AKRON—Based on strong sales of farm machinery the past several years, Goodyear farm-tire managers expect demand for replacement tires throughout 1999 to be at least on par with last year. A strong farm economy the past few years means there are as many as 500,000 more pieces of farm machinery operating now than a few years ago, said Bill Cunningham, marketing manager for farm tires.
At the same time, though, he said, a lot of the new equipment is specialized, meaning tire wear is spread out over a longer period. The increasing share of drive radials at OE—estimated at about one-third vs. less than 20 percent in the aftermarket—also means increased lifespans of these tires.
New equipment sales this year, however, are expected to lag behind the pace of the past few years, according to forecasts from the machinery companies.
This won't result necessarily in a glut of tires in the aftermarket and the subsequent, inevitable squeeze on prices, said Jim Bamer, product manager, farm tires.
``Actually, the last few years we've been short of tires (due to the strong OE market),'' Mr. Bamer said, ``so this year we should be able to supply our dealers better.''
Goodyear's managers see the downturn at OE as only temporary, picking up again in the second half of 1999.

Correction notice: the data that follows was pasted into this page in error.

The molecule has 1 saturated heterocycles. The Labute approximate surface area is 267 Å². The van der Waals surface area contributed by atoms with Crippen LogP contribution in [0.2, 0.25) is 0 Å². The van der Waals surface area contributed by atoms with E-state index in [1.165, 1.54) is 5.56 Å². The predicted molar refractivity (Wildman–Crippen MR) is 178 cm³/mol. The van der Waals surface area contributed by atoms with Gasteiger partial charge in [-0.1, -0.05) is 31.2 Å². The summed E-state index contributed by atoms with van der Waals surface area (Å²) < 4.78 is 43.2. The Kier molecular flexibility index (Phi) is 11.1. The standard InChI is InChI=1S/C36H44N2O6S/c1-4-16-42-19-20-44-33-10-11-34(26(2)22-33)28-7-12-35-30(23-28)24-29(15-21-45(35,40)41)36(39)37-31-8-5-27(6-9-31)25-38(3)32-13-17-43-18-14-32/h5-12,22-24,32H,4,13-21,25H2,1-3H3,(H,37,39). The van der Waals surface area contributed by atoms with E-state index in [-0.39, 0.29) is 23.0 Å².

One trend worth watching: Sales of four-wheel-drive tractors, which had been growing at a double-digit pace in 1996 and 1997, fell by nearly 30 percent last year, including a 49-percent slide in December, according to Equipment Manufacturers Institute data.
Four-wheel-drive tractors have the obvious advantage for tire makers, and dealers, of needing twice as many drive tires. In addition, some farm-equipment makers had taken to mounting duals on 4WDs—in some cases triples on the rear, Mr. Cunningham said.
Complementing its sales efforts with farmers, Goodyear plans to re-emphasize its Gold Star Pit Stop around-the-clock tire repair/service program, and will support it with stepped-up advertising and promotion through farming magazines and the major agricultural shows, Mr. Cunningham said.
On the product front, Goodyear has improved the warranty coverage for its radial drive tires, now offering free replacement in the first year for failures due to workmanship or materials. The company also has extended the limited warranty replacement to eight years from six.
Midwest farmers' tightening of their collective belts is reflected in increased service and repair business, said Ross Fischer, president of McCord Auto Service Inc. in Monticello, Ind.
``Our service calls are up noticeably,'' Mr. Fischer said, ``and we're benefiting from increased `complementary' business, like the ATV and light-truck tires.
``In general, though, farmers in our territory—Indiana, Illinois and Kansas—have definitely tightened their belts. Sales of drive tires are noticeably off; we didn't see the normal year-end, tax-break-related sales surge in December we quite often see.
``With both grain and livestock prices way off, one can hardly blame them for not spending too much,'' he added.
The integration of the Kelly-Springfield business into Goodyear is taking place at the agricultural tire level, as well, Mr. Bamer said, although farm-tire dealers won't be affected as much as their passenger- or commercial-tire counterparts, since only a small percentage of farm tire dealers carries multiple lines.